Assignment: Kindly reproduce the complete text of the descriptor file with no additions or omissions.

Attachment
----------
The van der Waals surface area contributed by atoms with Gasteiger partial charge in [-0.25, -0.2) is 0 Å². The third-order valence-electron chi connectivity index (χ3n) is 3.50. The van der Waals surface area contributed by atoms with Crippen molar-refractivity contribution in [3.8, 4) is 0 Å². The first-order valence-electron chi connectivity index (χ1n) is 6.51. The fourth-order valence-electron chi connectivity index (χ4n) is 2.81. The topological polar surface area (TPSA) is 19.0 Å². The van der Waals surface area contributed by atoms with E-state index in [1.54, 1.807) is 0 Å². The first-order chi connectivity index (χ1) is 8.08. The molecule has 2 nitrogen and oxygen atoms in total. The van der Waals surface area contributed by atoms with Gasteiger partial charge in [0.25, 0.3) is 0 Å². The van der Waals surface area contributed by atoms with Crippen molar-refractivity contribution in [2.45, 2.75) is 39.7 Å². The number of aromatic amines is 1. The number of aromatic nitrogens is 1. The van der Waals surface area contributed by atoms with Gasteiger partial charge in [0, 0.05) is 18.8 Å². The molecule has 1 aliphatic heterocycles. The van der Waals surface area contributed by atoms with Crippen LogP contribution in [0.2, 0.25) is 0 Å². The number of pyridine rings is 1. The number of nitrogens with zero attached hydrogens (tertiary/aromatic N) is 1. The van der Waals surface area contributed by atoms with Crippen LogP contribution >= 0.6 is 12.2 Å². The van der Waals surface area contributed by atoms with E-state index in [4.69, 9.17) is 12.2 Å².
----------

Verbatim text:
The van der Waals surface area contributed by atoms with Gasteiger partial charge in [-0.25, -0.2) is 0 Å². The third-order valence-electron chi connectivity index (χ3n) is 3.50. The van der Waals surface area contributed by atoms with Crippen molar-refractivity contribution in [3.8, 4) is 0 Å². The first-order valence-electron chi connectivity index (χ1n) is 6.51. The fourth-order valence-electron chi connectivity index (χ4n) is 2.81. The topological polar surface area (TPSA) is 19.0 Å². The van der Waals surface area contributed by atoms with E-state index in [1.54, 1.807) is 0 Å². The first-order chi connectivity index (χ1) is 8.08. The molecule has 2 nitrogen and oxygen atoms in total. The van der Waals surface area contributed by atoms with Gasteiger partial charge in [0.25, 0.3) is 0 Å². The van der Waals surface area contributed by atoms with Crippen molar-refractivity contribution in [2.45, 2.75) is 39.7 Å². The number of aromatic amines is 1. The number of aromatic nitrogens is 1. The van der Waals surface area contributed by atoms with Gasteiger partial charge in [0, 0.05) is 18.8 Å². The molecule has 1 aliphatic heterocycles. The van der Waals surface area contributed by atoms with Crippen LogP contribution in [0.2, 0.25) is 0 Å². The number of pyridine rings is 1. The number of nitrogens with zero attached hydrogens (tertiary/aromatic N) is 1. The van der Waals surface area contributed by atoms with Crippen LogP contribution >= 0.6 is 12.2 Å². The van der Waals surface area contributed by atoms with E-state index in [4.69, 9.17) is 12.2 Å².